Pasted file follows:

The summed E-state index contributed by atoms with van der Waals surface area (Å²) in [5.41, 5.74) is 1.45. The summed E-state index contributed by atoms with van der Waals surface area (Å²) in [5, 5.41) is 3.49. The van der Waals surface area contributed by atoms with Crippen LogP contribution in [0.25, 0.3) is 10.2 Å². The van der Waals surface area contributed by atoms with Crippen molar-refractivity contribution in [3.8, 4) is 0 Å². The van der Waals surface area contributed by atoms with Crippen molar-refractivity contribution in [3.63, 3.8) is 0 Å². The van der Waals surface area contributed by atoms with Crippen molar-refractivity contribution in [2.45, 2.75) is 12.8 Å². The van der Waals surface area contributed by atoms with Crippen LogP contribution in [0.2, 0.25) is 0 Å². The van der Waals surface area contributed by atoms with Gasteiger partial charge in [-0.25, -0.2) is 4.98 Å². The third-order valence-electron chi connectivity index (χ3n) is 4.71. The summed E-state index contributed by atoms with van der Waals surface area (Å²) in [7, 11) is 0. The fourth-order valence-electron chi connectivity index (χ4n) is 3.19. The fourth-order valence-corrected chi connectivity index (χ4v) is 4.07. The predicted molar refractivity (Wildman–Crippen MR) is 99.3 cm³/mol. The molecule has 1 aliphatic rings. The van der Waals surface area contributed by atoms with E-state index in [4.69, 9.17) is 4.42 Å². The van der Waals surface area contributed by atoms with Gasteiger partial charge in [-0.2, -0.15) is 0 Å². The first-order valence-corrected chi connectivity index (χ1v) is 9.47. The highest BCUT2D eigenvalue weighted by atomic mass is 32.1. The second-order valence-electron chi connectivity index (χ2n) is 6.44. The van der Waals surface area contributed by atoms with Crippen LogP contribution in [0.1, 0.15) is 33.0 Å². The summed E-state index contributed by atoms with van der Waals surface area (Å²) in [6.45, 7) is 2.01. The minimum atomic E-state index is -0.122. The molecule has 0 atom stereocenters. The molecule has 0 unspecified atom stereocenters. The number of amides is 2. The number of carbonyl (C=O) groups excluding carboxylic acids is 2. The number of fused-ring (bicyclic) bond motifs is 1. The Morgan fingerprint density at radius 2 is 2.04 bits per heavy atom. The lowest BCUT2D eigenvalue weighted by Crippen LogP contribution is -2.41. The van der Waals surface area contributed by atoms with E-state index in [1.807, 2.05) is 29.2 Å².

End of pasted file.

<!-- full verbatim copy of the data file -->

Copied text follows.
The summed E-state index contributed by atoms with van der Waals surface area (Å²) in [5.41, 5.74) is 1.45. The summed E-state index contributed by atoms with van der Waals surface area (Å²) in [5, 5.41) is 3.49. The van der Waals surface area contributed by atoms with Crippen LogP contribution in [0.25, 0.3) is 10.2 Å². The van der Waals surface area contributed by atoms with Crippen molar-refractivity contribution in [3.8, 4) is 0 Å². The van der Waals surface area contributed by atoms with Crippen molar-refractivity contribution in [3.63, 3.8) is 0 Å². The van der Waals surface area contributed by atoms with Crippen molar-refractivity contribution in [2.45, 2.75) is 12.8 Å². The van der Waals surface area contributed by atoms with Crippen LogP contribution in [0.2, 0.25) is 0 Å². The van der Waals surface area contributed by atoms with Gasteiger partial charge in [-0.25, -0.2) is 4.98 Å². The third-order valence-electron chi connectivity index (χ3n) is 4.71. The summed E-state index contributed by atoms with van der Waals surface area (Å²) in [7, 11) is 0. The fourth-order valence-electron chi connectivity index (χ4n) is 3.19. The fourth-order valence-corrected chi connectivity index (χ4v) is 4.07. The predicted molar refractivity (Wildman–Crippen MR) is 99.3 cm³/mol. The molecule has 1 aliphatic rings. The van der Waals surface area contributed by atoms with E-state index in [4.69, 9.17) is 4.42 Å². The van der Waals surface area contributed by atoms with Gasteiger partial charge in [-0.2, -0.15) is 0 Å². The first-order valence-corrected chi connectivity index (χ1v) is 9.47. The highest BCUT2D eigenvalue weighted by atomic mass is 32.1. The second-order valence-electron chi connectivity index (χ2n) is 6.44. The van der Waals surface area contributed by atoms with Crippen LogP contribution in [0.1, 0.15) is 33.0 Å². The summed E-state index contributed by atoms with van der Waals surface area (Å²) in [6.45, 7) is 2.01. The minimum atomic E-state index is -0.122. The molecule has 0 atom stereocenters. The molecule has 0 unspecified atom stereocenters. The number of amides is 2. The number of carbonyl (C=O) groups excluding carboxylic acids is 2. The number of fused-ring (bicyclic) bond motifs is 1. The Morgan fingerprint density at radius 2 is 2.04 bits per heavy atom. The lowest BCUT2D eigenvalue weighted by Crippen LogP contribution is -2.41. The van der Waals surface area contributed by atoms with E-state index in [1.807, 2.05) is 29.2 Å².